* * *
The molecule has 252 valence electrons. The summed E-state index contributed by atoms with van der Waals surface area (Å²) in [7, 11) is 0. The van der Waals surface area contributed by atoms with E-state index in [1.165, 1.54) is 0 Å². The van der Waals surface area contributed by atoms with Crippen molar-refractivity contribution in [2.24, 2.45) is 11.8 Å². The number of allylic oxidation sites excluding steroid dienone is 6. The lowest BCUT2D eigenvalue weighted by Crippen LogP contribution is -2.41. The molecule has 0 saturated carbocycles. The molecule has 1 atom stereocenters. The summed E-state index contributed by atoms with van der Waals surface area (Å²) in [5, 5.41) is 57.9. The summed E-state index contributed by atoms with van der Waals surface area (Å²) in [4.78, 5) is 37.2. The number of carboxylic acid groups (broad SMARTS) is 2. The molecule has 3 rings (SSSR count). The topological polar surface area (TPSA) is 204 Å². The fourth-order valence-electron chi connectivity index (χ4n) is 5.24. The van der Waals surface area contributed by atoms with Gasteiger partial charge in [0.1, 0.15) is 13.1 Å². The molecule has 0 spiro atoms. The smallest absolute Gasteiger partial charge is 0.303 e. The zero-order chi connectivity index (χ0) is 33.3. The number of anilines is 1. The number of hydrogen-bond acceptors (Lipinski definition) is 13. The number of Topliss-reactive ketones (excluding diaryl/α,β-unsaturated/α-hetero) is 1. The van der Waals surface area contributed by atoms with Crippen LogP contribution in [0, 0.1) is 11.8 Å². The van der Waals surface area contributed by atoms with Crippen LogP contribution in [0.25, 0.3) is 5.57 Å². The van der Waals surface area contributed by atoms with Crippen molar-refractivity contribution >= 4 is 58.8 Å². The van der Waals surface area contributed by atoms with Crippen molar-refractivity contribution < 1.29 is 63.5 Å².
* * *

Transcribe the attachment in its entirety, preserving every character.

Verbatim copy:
The molecule has 252 valence electrons. The summed E-state index contributed by atoms with van der Waals surface area (Å²) in [7, 11) is 0. The van der Waals surface area contributed by atoms with E-state index in [1.165, 1.54) is 0 Å². The van der Waals surface area contributed by atoms with Crippen molar-refractivity contribution in [2.24, 2.45) is 11.8 Å². The number of allylic oxidation sites excluding steroid dienone is 6. The lowest BCUT2D eigenvalue weighted by Crippen LogP contribution is -2.41. The molecule has 0 saturated carbocycles. The molecule has 1 atom stereocenters. The summed E-state index contributed by atoms with van der Waals surface area (Å²) in [5, 5.41) is 57.9. The summed E-state index contributed by atoms with van der Waals surface area (Å²) in [4.78, 5) is 37.2. The number of carboxylic acid groups (broad SMARTS) is 2. The molecule has 3 rings (SSSR count). The topological polar surface area (TPSA) is 204 Å². The fourth-order valence-electron chi connectivity index (χ4n) is 5.24. The van der Waals surface area contributed by atoms with Gasteiger partial charge in [0.1, 0.15) is 13.1 Å². The molecule has 0 spiro atoms. The smallest absolute Gasteiger partial charge is 0.303 e. The zero-order chi connectivity index (χ0) is 33.3. The number of anilines is 1. The number of hydrogen-bond acceptors (Lipinski definition) is 13. The number of Topliss-reactive ketones (excluding diaryl/α,β-unsaturated/α-hetero) is 1. The van der Waals surface area contributed by atoms with Crippen LogP contribution in [0, 0.1) is 11.8 Å². The van der Waals surface area contributed by atoms with Crippen LogP contribution in [0.25, 0.3) is 5.57 Å². The van der Waals surface area contributed by atoms with Crippen molar-refractivity contribution >= 4 is 58.8 Å². The van der Waals surface area contributed by atoms with Crippen molar-refractivity contribution < 1.29 is 63.5 Å².